Europe’s stocks ends lower, halting record rally

Germany, France, Swiss stocks retreat from record highs

European shares ended lower on Thursday, weighed by weakness in commodity-related stocks amid declining oil and metal prices, and breaking a record-breaking six-day rally fuelled by strong earnings. The pan-European Stoxx 600 index dropped 0.5 per cent, its first fall in seven sessions, with energy stock and miners dropping about 2 per cent each. Oil stocks were hit by plunging crude prices on worries of a supply overhang and the prospect of China moving to release strategic fuel reserves, while miners slipped as copper prices fell to their lowest in more than a month.

European stocks started the day on stable footing, with Germany’s Dax, Switzerland’s SMI and France’s Cac 40 all touching record highs earlier in the session, but giving up those gains by the close. Stronger-than-expected earnings season and accommodative monetary policy have helped drive the Stoxx 600 to record highs recently. However, uncertainty has crept in about a resurgence in Covid-19 cases and the extent of restrictions needed to curb the spread of the disease.


Bank of Ireland rose 2 per cent to €5.17 after the State reduced its stake in the lender to below 9 per cent, continuing to drip-feed stock into the market. Minister for Finance Paschal Donohoe announced in June that the Government would sell much of its 13.9 per cent stake in Bank of Ireland – held through the Irish Strategic Investment Fund – this year. AIB rose marginally to €2.16.

Paddy Power Betfair owner Flutter fell 1. 6 per cent to €136.90 after the company announced plans to buy online bingo operator Tombola for more than £400 million (€478 million). The terms will see Flutter pay £402 million in cash upon completion, with approval needed in the UK from the competition authority. Shares in Hibernia Reit fell by 1 per cent to €1.27 after the real estate investment trust reported profits after tax of €21.2 million for the six months to the end of September.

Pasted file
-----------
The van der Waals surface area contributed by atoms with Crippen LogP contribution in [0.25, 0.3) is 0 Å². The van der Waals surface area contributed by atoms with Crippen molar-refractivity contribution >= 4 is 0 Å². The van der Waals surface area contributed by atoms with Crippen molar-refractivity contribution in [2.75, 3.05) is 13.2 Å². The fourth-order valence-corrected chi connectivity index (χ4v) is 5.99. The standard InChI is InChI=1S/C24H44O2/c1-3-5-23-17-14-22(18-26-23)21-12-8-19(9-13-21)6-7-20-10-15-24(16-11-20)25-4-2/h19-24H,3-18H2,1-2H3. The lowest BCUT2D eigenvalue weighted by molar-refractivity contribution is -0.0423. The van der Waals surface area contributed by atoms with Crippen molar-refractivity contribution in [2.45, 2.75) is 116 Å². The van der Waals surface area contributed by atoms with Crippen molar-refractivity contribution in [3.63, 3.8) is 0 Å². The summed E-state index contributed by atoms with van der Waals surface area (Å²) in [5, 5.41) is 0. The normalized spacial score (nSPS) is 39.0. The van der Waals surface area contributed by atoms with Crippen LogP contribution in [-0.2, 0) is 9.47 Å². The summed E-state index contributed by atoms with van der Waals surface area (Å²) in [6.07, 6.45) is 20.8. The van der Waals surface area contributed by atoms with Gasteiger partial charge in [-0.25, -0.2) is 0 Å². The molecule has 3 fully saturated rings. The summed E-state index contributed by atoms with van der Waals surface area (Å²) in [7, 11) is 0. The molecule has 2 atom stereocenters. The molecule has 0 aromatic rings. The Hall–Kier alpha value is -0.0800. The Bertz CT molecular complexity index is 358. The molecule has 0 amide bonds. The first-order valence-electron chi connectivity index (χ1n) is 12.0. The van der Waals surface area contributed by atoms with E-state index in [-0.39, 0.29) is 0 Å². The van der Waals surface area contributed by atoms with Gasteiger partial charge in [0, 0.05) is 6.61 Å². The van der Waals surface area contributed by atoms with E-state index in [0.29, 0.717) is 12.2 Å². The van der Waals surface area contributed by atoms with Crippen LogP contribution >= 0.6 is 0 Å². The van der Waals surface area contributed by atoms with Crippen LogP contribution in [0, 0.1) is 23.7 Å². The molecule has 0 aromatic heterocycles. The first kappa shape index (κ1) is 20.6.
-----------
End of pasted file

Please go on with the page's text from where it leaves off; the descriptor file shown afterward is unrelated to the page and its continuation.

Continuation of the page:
Daimler gained 1.7 per cent after Berenberg initiated coverage on the German car maker with a "buy", saying it expected the recently spun-off Daimler Truck to bring higher returns. Submarines-to-steel group Thyssenkrupp jumped 6.3 per cent after it said profit could more than double next year and it may take its hydrogen unit public. Playtech rose 3.9 per cent after receiving a takeover bid from JKO Play Ltd, a firm co-owned by former F1 boss Eddie Jordan. JKO joins several takeover bids for the British online gambling software developer. German auto supplier Continental fell 3.1 per cent after it announced the departure of its chief financial officer following a probe into the illegal use of defeat devices in diesel engines.


London's top market had another weak session as the Ftse 100 was dragged down by the oil majors and caution on Wall Street. BP and Shell helped to tip the Ftse into the red as their value waned on the back of crude oil prices tumbling to six-week lows. London was again the weakest performer of the day amid rising inflation concerns, but saw its European rivals finally join it in the red. The Ftse 100 closed 35.24 points, or 0.48 per cent , lower at 7,255.96 on Thursday. Elsewhere in company news, Royal Mail hit the top of the Ftse 100 after it revealed it would hand out £400 million to shareholders following a bumper period for the company during the Covid-19 crisis when online deliveries soared. Shares in the delivery giant leapt by 42.7p to 480.7p at the end of trading as revenues jumped from £5.7 billion to £6.1 billion and pretax profits rose from £17 million to £315 million in the six months to September 26th.


The S&P 500 and Nasdaq reversed course to edge higher in volatile trading on Thursday after a clutch of upbeat retail and technology earnings encouraged investors to shrug off hawkish comments on inflation from a Federal Reserve policymaker. Inflation remains front and centre for investors, and stock markets slipped after New York Federal Reserve Bank president John Williams said inflation was becoming more broad-based and that expectations of future price increases were rising. The indexes recovered as retail earnings from Macy's and Kohl's on the back of upbeat reports from Walmart and Target earlier this week signalled robust consumer demand.

Eoin Burke-Kennedy

Eoin Burke-Kennedy

Eoin Burke-Kennedy is Economics Correspondent of The Irish Times